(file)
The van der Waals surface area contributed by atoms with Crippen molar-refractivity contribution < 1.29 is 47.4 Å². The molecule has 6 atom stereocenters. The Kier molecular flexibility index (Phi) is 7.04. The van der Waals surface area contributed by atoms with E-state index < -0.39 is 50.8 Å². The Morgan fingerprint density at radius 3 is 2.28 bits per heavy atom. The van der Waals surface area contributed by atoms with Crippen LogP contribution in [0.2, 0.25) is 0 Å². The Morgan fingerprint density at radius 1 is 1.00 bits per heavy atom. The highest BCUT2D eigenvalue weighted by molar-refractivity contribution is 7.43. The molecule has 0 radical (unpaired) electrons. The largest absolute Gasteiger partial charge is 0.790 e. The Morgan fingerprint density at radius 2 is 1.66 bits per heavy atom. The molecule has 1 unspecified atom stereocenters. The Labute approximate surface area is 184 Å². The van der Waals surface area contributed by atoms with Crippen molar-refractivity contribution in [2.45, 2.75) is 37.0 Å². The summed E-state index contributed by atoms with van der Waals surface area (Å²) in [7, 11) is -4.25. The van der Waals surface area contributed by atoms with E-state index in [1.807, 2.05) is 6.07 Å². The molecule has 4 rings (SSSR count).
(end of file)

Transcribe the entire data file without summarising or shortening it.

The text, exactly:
The van der Waals surface area contributed by atoms with Crippen molar-refractivity contribution < 1.29 is 47.4 Å². The molecule has 6 atom stereocenters. The Kier molecular flexibility index (Phi) is 7.04. The van der Waals surface area contributed by atoms with E-state index < -0.39 is 50.8 Å². The Morgan fingerprint density at radius 3 is 2.28 bits per heavy atom. The van der Waals surface area contributed by atoms with Crippen LogP contribution in [0.2, 0.25) is 0 Å². The Morgan fingerprint density at radius 1 is 1.00 bits per heavy atom. The highest BCUT2D eigenvalue weighted by molar-refractivity contribution is 7.43. The molecule has 0 radical (unpaired) electrons. The largest absolute Gasteiger partial charge is 0.790 e. The Morgan fingerprint density at radius 2 is 1.66 bits per heavy atom. The molecule has 1 unspecified atom stereocenters. The Labute approximate surface area is 184 Å². The van der Waals surface area contributed by atoms with Crippen molar-refractivity contribution in [2.45, 2.75) is 37.0 Å². The summed E-state index contributed by atoms with van der Waals surface area (Å²) in [7, 11) is -4.25. The van der Waals surface area contributed by atoms with E-state index in [1.807, 2.05) is 6.07 Å². The molecule has 4 rings (SSSR count).